Comment »Posted on Wednesday 1 October 2008 at 11:27 am by Jacob Aron
In Education, Mathematics

Playing a video game for 20 minutes a day can increase your mathematical potential, a study by Learning and Teaching Scotland has found. Apparently a daily dose of Brain Training on the Nintendo DS helped Scottish school children gain higher scores on their maths tests.

For the uninitiated, Brain Training is a fairly simple game that challenges players with short tests such as mental arithmetic or counting. The idea is to play the game daily with a view to improving your “Brain Age”, a fairly unscientific measure of how “young” your brain is. It’s pretty popular – even Nicole Kidman is at it – but can it really improve your thinking power?

To find out, over 600 pupils in 32 primary schools were given a maths test at the beginning of the study. For the next nine weeks, those in the control group received their normal teaching, whilst the other group were given 20 minutes of Brain Training at the start of each day. At the end of the study period the pupils were tested again, and the two scores compared. The control group showed some improvement, but those training their brains saw a further increase of 50%, from an average of 78 to 83 out of 100. They were also able to solve problems faster, dropping five minutes from an average 18.5 to 13.5 off their total test time.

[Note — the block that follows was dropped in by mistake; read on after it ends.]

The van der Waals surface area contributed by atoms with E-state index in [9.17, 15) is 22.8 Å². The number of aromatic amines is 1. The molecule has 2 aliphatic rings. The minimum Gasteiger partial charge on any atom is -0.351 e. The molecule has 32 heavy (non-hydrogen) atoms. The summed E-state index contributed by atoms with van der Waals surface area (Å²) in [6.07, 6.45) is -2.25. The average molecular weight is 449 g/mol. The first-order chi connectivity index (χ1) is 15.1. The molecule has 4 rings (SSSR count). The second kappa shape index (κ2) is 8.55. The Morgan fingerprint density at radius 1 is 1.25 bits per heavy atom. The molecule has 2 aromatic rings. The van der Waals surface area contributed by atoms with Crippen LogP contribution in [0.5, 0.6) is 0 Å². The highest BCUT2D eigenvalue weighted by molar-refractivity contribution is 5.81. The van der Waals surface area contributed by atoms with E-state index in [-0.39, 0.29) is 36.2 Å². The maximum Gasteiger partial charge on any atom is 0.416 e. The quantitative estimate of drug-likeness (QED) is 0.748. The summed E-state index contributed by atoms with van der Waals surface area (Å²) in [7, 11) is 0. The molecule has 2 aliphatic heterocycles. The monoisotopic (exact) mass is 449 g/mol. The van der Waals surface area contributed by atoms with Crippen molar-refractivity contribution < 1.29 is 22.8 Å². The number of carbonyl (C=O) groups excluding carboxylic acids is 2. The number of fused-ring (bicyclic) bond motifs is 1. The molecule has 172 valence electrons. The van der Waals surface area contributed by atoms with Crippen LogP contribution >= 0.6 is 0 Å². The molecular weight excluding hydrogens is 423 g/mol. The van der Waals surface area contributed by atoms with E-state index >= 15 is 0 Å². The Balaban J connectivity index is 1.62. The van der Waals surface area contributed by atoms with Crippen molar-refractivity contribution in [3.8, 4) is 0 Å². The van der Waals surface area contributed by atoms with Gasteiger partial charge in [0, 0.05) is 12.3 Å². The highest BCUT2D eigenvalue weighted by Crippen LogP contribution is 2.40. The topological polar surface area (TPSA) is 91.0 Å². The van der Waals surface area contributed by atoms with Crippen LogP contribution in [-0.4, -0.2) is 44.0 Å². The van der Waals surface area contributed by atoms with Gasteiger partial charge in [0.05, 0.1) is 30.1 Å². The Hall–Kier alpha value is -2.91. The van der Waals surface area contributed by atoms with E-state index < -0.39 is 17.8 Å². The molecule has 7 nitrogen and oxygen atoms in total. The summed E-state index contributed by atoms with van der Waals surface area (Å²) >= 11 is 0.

Interestingly, children who were less competent at maths found the game more beneficial than their more able classmates, showing a larger increase in test scores overall. It could be that they find this non-traditional method of teaching more engaging than their standard lessons. The research also showed that both girls and boys benefited equally from using the game.

All positive results then, but will we be seeing Brain Training in classrooms an time soon? Unfortunately, I think the cost of equipment might prove to be prohibitive. The researchers who carried out the study make it clear they did not receive any financial aid from Nintendo, so presumably they forked out for the game and console themselves. Brain Training sells for around £15, whilst a Nintendo DS is close to £100. For a typical primary class of about 28 pupils, that works out at about £3200.

It makes me wonder if this would be the most cost-effective method of improving pupils mathematical ability, and perhaps more research is needed to find the teaching method with best “pound per percentage-point” ratio. Still, if you’d like to have fun and improve your mind at the same time, it could be that Brain Training is just the game for you. Personally, I think I’ll stick to Super Mario.

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